Sir Thomas Sean Connery is a retired Scottish actor and producer, who has won an Academy Award, two BAFTA Awards, one being a BAFTA Academy Fellowship Award, three Golden Globes, including the Cecil B. DeMille Award and a Henrietta Award. Connery was the first actor to portray the character James Bond in film, starring in seven Bond films, between 1962 and 1983. In 1988, Connery won the Academy Award for Best Supporting Actor for his role in The Untouchables, his film career includes such films as Marnie, The Name of the Rose, The Man Who Would Be King, Indiana Jones and the Last Crusade, The Hunt for Red October, Finding Forrester, Murder on the Orient Express and The Rock. Connery has been polled in The Sunday Herald as "The Greatest Living Scot" and in a EuroMillions survey as "Scotland's Greatest Living National Treasure", he was voted by People magazine as both the “Sexiest Man Alive” in 1989 and the “Sexiest Man of the Century” in 1999. Connery was knighted in the 2000 New Year Honours for services to film drama.
Thomas Sean Connery, named Thomas after his grandfather, was born in Fountainbridge, Scotland on 25 August 1930. His mother, Euphemia McBain "Effie", was a cleaning woman, his father, Joseph Connery, was a factory worker and lorry driver, his paternal grandfather's parents emigrated to Scotland from Ireland in the mid-19th century. The remainder of his family was of Scottish descent, his maternal great-grandparents were native Scottish Gaelic speakers from Fife, Uig on Skye, his father was a Roman Catholic, his mother was a Protestant. He has Neil. Connery has said that he was called Sean, his middle name, long before becoming an actor, explaining that when he was young he had an Irish friend named Séamus and that those who knew them both had decided to call Connery by his middle name whenever both were present, he was referred to in his youth as "Tommy". Although he was small in primary school, he grew around the age of 12, reaching his full adult height of 6 ft 2 in at 18, he was known during his teen years as "Big Tam", has stated that he lost his virginity to an adult woman in an ATS uniform at the age of 14.
Connery's first job was as a milkman in Edinburgh with St. Cuthbert's Co-operative Society. In 2009, Connery recalled a conversation in a taxi: When I took a taxi during a recent Edinburgh Film Festival, the driver was amazed that I could put a name to every street we passed. "How come?" he asked. "As a boy I used to deliver milk round here," I said. "So what do you do now?" That was rather harder to answer. Connery joined the Royal Navy, during which time he acquired two tattoos, of which his official website says "unlike many tattoos, his were not frivolous—his tattoos reflect two of his lifelong commitments: his family and Scotland.... One tattoo is a tribute to his parents and reads'Mum and Dad,' and the other is self-explanatory,'Scotland Forever.'"Connery was discharged from the navy on medical grounds because of a duodenal ulcer, a condition that affected most of the males in previous generations of his family. Afterwards, he returned to the co-op worked as, among other things, a lorry driver, a lifeguard at Portobello swimming baths, a labourer, an artist's model for the Edinburgh College of Art, after a suggestion by former Mr. Scotland, Archie Brennan, a coffin polisher.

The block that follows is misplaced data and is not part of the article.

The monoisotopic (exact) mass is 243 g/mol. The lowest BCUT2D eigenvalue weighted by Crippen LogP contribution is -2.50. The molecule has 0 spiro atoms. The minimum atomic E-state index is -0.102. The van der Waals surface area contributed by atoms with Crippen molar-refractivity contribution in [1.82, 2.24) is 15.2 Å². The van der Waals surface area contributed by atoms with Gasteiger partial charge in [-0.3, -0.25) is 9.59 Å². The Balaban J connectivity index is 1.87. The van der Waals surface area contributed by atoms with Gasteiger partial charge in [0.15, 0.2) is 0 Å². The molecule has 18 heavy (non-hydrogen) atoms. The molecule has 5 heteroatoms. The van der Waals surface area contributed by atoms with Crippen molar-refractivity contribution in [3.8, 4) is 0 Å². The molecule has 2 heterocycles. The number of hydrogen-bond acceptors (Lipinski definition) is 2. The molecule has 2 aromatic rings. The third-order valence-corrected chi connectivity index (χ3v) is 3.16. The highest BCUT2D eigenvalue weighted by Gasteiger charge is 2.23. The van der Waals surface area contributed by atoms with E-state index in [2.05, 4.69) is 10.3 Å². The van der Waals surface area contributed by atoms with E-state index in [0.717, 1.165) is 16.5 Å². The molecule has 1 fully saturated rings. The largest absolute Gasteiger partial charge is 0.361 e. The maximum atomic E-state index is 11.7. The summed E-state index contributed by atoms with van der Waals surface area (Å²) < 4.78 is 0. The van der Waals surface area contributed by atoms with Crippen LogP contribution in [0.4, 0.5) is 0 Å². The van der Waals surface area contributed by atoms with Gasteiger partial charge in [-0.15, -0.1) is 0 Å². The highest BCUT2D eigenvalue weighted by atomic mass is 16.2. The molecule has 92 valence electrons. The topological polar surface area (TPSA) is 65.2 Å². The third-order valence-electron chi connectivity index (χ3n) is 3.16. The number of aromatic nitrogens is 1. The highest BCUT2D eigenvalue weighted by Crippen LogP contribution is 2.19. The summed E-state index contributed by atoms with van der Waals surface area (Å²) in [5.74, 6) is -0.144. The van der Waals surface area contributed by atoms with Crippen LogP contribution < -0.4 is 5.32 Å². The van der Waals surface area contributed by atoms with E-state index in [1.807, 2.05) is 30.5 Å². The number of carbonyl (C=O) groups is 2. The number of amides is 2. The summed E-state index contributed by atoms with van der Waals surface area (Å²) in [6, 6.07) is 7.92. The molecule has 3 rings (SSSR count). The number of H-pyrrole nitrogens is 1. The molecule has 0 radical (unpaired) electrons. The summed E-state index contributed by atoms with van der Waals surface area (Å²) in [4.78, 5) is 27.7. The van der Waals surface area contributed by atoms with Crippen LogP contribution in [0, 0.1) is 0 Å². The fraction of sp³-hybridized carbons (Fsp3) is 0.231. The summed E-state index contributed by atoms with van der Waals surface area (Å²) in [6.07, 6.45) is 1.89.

The modelling earned him 15 shillings an hour. Artist Richard Demarco, at the time a student who painted several early pictures of Connery, described him as "very straight shy, too beautiful for words, a virtual Adonis". Connery began bodybuilding at the age of 18, from 1951 trained with Ellington, a former gym instructor in the British army. While his official website claims he was third in the 1950 Mr. Universe contest, most sources place him in the 1953 competition, either third in the Junior class or failing to place in the Tall Man classification. Connery stated that he was soon deterred from bodybuilding when he found that the Americans beat him in competitions because of sheer muscle size and, unlike Connery, refused to participate in athletic activity which could make them lose muscle mass. Connery was a keen footballer, he was offered a trial with East Fife. While on tour with South Pacific, Connery played in a football match against a local team that Matt Busby, manager of Manchester United, happened to be scouting.